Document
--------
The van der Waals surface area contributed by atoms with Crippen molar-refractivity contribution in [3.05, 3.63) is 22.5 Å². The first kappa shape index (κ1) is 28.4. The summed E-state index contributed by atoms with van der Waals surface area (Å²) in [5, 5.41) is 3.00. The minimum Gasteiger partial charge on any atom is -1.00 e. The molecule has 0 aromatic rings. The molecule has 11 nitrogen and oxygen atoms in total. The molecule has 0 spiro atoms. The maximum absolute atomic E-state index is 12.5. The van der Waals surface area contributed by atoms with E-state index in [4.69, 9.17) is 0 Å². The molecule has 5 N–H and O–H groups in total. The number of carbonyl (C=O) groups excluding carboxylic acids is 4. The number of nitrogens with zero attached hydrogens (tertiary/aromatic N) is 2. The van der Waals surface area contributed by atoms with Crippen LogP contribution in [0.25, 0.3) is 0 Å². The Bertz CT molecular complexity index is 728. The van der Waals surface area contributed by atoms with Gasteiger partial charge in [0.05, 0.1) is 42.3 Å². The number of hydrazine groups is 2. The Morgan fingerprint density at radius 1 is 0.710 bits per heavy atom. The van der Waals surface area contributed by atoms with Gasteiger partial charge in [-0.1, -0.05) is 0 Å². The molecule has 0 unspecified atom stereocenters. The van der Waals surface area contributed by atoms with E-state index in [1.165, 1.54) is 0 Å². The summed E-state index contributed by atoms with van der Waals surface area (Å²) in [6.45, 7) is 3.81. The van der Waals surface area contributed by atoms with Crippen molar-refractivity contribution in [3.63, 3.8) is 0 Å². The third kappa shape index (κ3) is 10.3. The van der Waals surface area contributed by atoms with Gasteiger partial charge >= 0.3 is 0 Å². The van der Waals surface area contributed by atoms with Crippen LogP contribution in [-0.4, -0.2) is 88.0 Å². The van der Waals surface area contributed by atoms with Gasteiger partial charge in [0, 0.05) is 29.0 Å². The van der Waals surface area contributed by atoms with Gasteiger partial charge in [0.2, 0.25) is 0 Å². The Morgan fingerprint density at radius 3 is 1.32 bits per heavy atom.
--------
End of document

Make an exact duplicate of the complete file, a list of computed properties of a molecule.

The van der Waals surface area contributed by atoms with Crippen molar-refractivity contribution in [3.05, 3.63) is 22.5 Å². The first kappa shape index (κ1) is 28.4. The summed E-state index contributed by atoms with van der Waals surface area (Å²) in [5, 5.41) is 3.00. The minimum Gasteiger partial charge on any atom is -1.00 e. The molecule has 0 aromatic rings. The molecule has 11 nitrogen and oxygen atoms in total. The molecule has 0 spiro atoms. The maximum absolute atomic E-state index is 12.5. The van der Waals surface area contributed by atoms with E-state index in [4.69, 9.17) is 0 Å². The molecule has 5 N–H and O–H groups in total. The number of carbonyl (C=O) groups excluding carboxylic acids is 4. The number of nitrogens with zero attached hydrogens (tertiary/aromatic N) is 2. The van der Waals surface area contributed by atoms with Crippen LogP contribution in [0.25, 0.3) is 0 Å². The Bertz CT molecular complexity index is 728. The van der Waals surface area contributed by atoms with Gasteiger partial charge in [0.05, 0.1) is 42.3 Å². The number of hydrazine groups is 2. The Morgan fingerprint density at radius 1 is 0.710 bits per heavy atom. The van der Waals surface area contributed by atoms with Gasteiger partial charge in [-0.1, -0.05) is 0 Å². The molecule has 0 unspecified atom stereocenters. The van der Waals surface area contributed by atoms with E-state index in [1.165, 1.54) is 0 Å². The summed E-state index contributed by atoms with van der Waals surface area (Å²) in [6.45, 7) is 3.81. The van der Waals surface area contributed by atoms with Crippen molar-refractivity contribution in [3.63, 3.8) is 0 Å². The third kappa shape index (κ3) is 10.3. The van der Waals surface area contributed by atoms with Gasteiger partial charge >= 0.3 is 0 Å². The van der Waals surface area contributed by atoms with Crippen LogP contribution in [-0.4, -0.2) is 88.0 Å². The van der Waals surface area contributed by atoms with Gasteiger partial charge in [0, 0.05) is 29.0 Å². The van der Waals surface area contributed by atoms with Gasteiger partial charge in [0.2, 0.25) is 0 Å². The Morgan fingerprint density at radius 3 is 1.32 bits per heavy atom.